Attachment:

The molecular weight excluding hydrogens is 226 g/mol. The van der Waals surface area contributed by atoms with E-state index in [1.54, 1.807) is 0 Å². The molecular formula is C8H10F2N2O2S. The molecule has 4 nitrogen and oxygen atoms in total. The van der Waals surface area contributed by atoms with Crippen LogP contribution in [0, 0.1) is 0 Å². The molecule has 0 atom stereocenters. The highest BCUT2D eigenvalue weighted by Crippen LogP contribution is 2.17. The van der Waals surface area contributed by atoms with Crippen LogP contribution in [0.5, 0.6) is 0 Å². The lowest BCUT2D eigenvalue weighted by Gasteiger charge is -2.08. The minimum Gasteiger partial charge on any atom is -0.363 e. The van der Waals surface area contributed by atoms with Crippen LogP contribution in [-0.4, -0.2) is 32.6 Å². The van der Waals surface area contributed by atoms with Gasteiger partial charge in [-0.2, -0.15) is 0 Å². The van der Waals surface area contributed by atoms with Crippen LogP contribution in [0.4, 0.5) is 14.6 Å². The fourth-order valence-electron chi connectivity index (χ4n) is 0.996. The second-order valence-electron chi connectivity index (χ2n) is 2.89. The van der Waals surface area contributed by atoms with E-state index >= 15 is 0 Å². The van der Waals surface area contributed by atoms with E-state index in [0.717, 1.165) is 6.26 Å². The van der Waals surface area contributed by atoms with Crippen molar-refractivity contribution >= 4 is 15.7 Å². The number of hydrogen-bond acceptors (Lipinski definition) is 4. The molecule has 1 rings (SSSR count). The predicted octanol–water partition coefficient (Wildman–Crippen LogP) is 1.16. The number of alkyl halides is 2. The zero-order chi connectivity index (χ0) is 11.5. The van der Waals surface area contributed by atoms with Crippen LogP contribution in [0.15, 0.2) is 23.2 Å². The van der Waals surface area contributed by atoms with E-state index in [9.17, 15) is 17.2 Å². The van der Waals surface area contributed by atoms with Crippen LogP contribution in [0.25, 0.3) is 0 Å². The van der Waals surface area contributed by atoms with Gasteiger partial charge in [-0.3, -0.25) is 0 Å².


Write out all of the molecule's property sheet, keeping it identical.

The molecular weight excluding hydrogens is 226 g/mol. The van der Waals surface area contributed by atoms with E-state index in [1.54, 1.807) is 0 Å². The molecular formula is C8H10F2N2O2S. The molecule has 4 nitrogen and oxygen atoms in total. The van der Waals surface area contributed by atoms with Crippen LogP contribution in [0, 0.1) is 0 Å². The molecule has 0 atom stereocenters. The highest BCUT2D eigenvalue weighted by Crippen LogP contribution is 2.17. The van der Waals surface area contributed by atoms with Crippen LogP contribution in [0.5, 0.6) is 0 Å². The lowest BCUT2D eigenvalue weighted by Gasteiger charge is -2.08. The minimum Gasteiger partial charge on any atom is -0.363 e. The van der Waals surface area contributed by atoms with Crippen LogP contribution in [-0.4, -0.2) is 32.6 Å². The van der Waals surface area contributed by atoms with Gasteiger partial charge in [-0.2, -0.15) is 0 Å². The van der Waals surface area contributed by atoms with Crippen LogP contribution in [0.4, 0.5) is 14.6 Å². The fourth-order valence-electron chi connectivity index (χ4n) is 0.996. The second-order valence-electron chi connectivity index (χ2n) is 2.89. The van der Waals surface area contributed by atoms with E-state index >= 15 is 0 Å². The van der Waals surface area contributed by atoms with E-state index in [0.717, 1.165) is 6.26 Å². The van der Waals surface area contributed by atoms with Crippen molar-refractivity contribution >= 4 is 15.7 Å². The number of hydrogen-bond acceptors (Lipinski definition) is 4. The molecule has 1 rings (SSSR count). The predicted octanol–water partition coefficient (Wildman–Crippen LogP) is 1.16. The number of alkyl halides is 2. The zero-order chi connectivity index (χ0) is 11.5. The van der Waals surface area contributed by atoms with Crippen LogP contribution in [0.15, 0.2) is 23.2 Å². The van der Waals surface area contributed by atoms with E-state index in [9.17, 15) is 17.2 Å². The van der Waals surface area contributed by atoms with Crippen LogP contribution in [0.25, 0.3) is 0 Å². The van der Waals surface area contributed by atoms with Gasteiger partial charge in [-0.3, -0.25) is 0 Å².